Douglas J. Ogurek
. . . garish and two-dimensional.
- anonymous editor
Changing the World . . . One Intestine at a Time
Douglas J. Ogurek is the pseudonymous and highly unprofessional founder of the unsplatterpunk subgenre. Unsplatterpunk uses splatterpunk conventions (i.e., controversial, gory, gross, violent subject matter) to deliver a positive message. Ogurek guest-edited the wildly unpopular UNSPLATTERPUNK! "goretet," published by Theaker’s Quarterly Fiction. These anthologies are unavailable at your library and despised by your mother. Ogurek reviews films and fiction at that same magazine.
Publications have rejected Ogurek’s work more than 1,500 times. However, The Paris Review, considered one of the world’s leading literary journals, thanked him for submitting a manuscript in one (form) letter. Another highly respected journal, The Yale Review, stated, “We want to thank you for your kindness in letting us see your work.” Thus, Ogurek is also a kind author.
UNSPLATTERPUNK! 5 submissions open!
Extreme horror writers: we've opened the door to more gore. Now accepting submissions for UNSPLATTERPUNK! 5, a collection of splatterpunk stories with a positive message. Teach us a lesson, and while you're at it, make us sick.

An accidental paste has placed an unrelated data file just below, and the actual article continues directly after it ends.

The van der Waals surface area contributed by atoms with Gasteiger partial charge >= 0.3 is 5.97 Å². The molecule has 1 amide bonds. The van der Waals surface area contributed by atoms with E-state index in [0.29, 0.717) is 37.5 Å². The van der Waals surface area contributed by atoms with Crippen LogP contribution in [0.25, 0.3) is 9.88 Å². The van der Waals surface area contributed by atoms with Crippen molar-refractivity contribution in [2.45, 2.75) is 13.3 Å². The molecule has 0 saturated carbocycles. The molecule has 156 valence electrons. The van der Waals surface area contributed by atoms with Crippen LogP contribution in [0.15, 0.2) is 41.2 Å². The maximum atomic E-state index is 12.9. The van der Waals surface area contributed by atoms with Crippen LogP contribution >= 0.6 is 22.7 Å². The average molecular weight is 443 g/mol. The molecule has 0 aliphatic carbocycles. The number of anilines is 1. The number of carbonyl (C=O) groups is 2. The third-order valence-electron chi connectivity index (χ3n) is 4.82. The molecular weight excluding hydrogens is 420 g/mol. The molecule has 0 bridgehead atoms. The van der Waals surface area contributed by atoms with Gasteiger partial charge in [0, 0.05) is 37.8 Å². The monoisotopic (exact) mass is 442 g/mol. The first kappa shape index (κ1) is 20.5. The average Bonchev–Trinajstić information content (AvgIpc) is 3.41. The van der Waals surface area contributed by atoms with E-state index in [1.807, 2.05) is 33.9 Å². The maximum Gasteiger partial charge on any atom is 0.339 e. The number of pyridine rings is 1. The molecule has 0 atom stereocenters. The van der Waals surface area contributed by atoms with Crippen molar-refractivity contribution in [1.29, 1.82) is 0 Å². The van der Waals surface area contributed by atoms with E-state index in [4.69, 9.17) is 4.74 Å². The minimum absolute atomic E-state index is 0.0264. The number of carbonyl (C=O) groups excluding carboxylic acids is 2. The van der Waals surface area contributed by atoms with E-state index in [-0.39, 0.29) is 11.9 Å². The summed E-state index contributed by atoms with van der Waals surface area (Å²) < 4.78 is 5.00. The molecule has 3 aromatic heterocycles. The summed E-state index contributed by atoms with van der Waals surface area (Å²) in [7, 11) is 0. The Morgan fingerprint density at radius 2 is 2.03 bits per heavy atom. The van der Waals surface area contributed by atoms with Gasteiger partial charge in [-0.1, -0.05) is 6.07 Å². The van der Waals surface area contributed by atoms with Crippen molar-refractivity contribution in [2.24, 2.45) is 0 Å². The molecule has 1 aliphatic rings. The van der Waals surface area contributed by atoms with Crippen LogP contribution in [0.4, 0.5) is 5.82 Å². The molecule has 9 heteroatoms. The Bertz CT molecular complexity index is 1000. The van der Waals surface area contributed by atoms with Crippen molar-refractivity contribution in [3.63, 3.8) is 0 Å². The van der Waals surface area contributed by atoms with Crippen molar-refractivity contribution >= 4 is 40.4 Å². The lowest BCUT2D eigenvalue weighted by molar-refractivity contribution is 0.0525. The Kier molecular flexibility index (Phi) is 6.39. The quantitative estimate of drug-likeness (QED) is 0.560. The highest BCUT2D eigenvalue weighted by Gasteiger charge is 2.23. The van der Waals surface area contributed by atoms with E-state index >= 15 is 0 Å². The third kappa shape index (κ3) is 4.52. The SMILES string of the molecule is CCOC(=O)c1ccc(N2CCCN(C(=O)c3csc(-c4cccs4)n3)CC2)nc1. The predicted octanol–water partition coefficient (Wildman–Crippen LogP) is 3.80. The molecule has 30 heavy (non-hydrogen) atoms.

The UNSPLATTERPUNK! Goretet
The UNSPLATTERPUNK! canon includes four increasingly repulsive anthologies edited by Douglas J. Ogurek. The tales are doused in the gruesome content for which the splatterpunk subgenre is known, but also offer moral instruction—that’s where the “un” comes from. Learn more about the series whose inaugural installment the British Fantasy Society called “memorable and thought-provoking.”
The Prafts and the Hywisps, The Lorelei Signal, October 2021
Two quarreling creatures discover they have something in common when they are visited by a mysterious figure with a colorful cloak.
Thomas Sageslush's Support of the Moronvia Heights Pit Bull Ban, Fleas on the Dog, July 2021
". . . a lovely 'fuck you' to those in power that make change for the wrong reasons." - Joey Cruse, fiction editor
The Sound Down by the Shore, CommuterLit, May 26, 2021
CommuterLit focuses is on works of fiction that can be enjoyed during a 20- to 30-minute public-transit commute to work.
Latest Film Reviews
Ghosts of War
Soldiers sit in a mansion and wait for bad stuff to happen to them.
A Quiet Place Part II
Suspense and a reluctant hero speak volumes in a world where the slightest sound means death.
Running in circles, digging for answers. And somebody’s watching, but who… or what?
Latest Book Reviews
Riot Baby, by Tochi Onyebuchi
Sci-fi and urban magic realism merge in near-future tale that explores the challenges and potentials of young black adults.
Full Throttle, by Joe Hill
Hill conjures another masterwork of genre fiction with a literary bent.
Splatterpunk's Not Dead, edited by Jack Bantry
Splatterpunk may not be dead, but if this is the measure, then it’s only half alive.
The Testaments, by Margaret Atwood
The sequel to the Handmaid’s Tale. Incendiaries, intrigue, and insurrection: finding the female voice in a world “where women might as well be house cats.”
Douglas J. Ogurek is an inventive, unconventional writer whose work mystifies and amazes in equal measure.
– Andrew Hook, award-winning editor, and author of The Immortalists, And God Created Zombies, and Nitrospective
A rambling, inchoate story. We'd like to have it for our spring issue.
- The Fear of Monkeys